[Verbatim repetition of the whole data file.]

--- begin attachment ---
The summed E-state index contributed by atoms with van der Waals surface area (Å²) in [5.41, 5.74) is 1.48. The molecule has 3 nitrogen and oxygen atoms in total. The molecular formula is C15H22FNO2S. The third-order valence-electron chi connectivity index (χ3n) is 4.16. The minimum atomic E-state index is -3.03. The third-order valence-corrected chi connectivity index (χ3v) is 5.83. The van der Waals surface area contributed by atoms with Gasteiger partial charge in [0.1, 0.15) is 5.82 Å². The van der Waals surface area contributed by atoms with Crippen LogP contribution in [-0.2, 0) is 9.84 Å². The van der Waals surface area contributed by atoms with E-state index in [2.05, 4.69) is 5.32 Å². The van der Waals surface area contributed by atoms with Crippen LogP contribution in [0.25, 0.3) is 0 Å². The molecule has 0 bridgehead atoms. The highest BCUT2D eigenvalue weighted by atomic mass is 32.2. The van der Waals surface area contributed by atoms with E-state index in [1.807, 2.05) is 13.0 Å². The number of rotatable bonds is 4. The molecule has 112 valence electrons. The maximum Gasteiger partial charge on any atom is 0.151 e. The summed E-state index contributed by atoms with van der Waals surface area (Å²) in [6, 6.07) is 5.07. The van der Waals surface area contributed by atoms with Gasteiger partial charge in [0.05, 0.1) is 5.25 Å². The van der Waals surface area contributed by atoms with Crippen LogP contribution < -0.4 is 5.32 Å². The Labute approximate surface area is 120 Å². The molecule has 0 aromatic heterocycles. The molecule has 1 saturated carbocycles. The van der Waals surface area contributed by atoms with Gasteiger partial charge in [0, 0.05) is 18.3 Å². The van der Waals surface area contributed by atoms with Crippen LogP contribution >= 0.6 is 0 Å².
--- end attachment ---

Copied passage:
The summed E-state index contributed by atoms with van der Waals surface area (Å²) in [5.41, 5.74) is 1.48. The molecule has 3 nitrogen and oxygen atoms in total. The molecular formula is C15H22FNO2S. The third-order valence-electron chi connectivity index (χ3n) is 4.16. The minimum atomic E-state index is -3.03. The third-order valence-corrected chi connectivity index (χ3v) is 5.83. The van der Waals surface area contributed by atoms with Gasteiger partial charge in [0.1, 0.15) is 5.82 Å². The van der Waals surface area contributed by atoms with Crippen LogP contribution in [-0.2, 0) is 9.84 Å². The van der Waals surface area contributed by atoms with E-state index in [2.05, 4.69) is 5.32 Å². The van der Waals surface area contributed by atoms with Crippen LogP contribution in [0.25, 0.3) is 0 Å². The molecule has 0 bridgehead atoms. The highest BCUT2D eigenvalue weighted by atomic mass is 32.2. The van der Waals surface area contributed by atoms with E-state index in [1.807, 2.05) is 13.0 Å². The number of rotatable bonds is 4. The molecule has 112 valence electrons. The maximum Gasteiger partial charge on any atom is 0.151 e. The summed E-state index contributed by atoms with van der Waals surface area (Å²) in [6, 6.07) is 5.07. The van der Waals surface area contributed by atoms with Gasteiger partial charge in [0.05, 0.1) is 5.25 Å². The van der Waals surface area contributed by atoms with Crippen LogP contribution < -0.4 is 5.32 Å². The Labute approximate surface area is 120 Å². The molecule has 0 aromatic heterocycles. The molecule has 1 saturated carbocycles. The van der Waals surface area contributed by atoms with Gasteiger partial charge in [0, 0.05) is 18.3 Å². The van der Waals surface area contributed by atoms with Crippen LogP contribution >= 0.6 is 0 Å².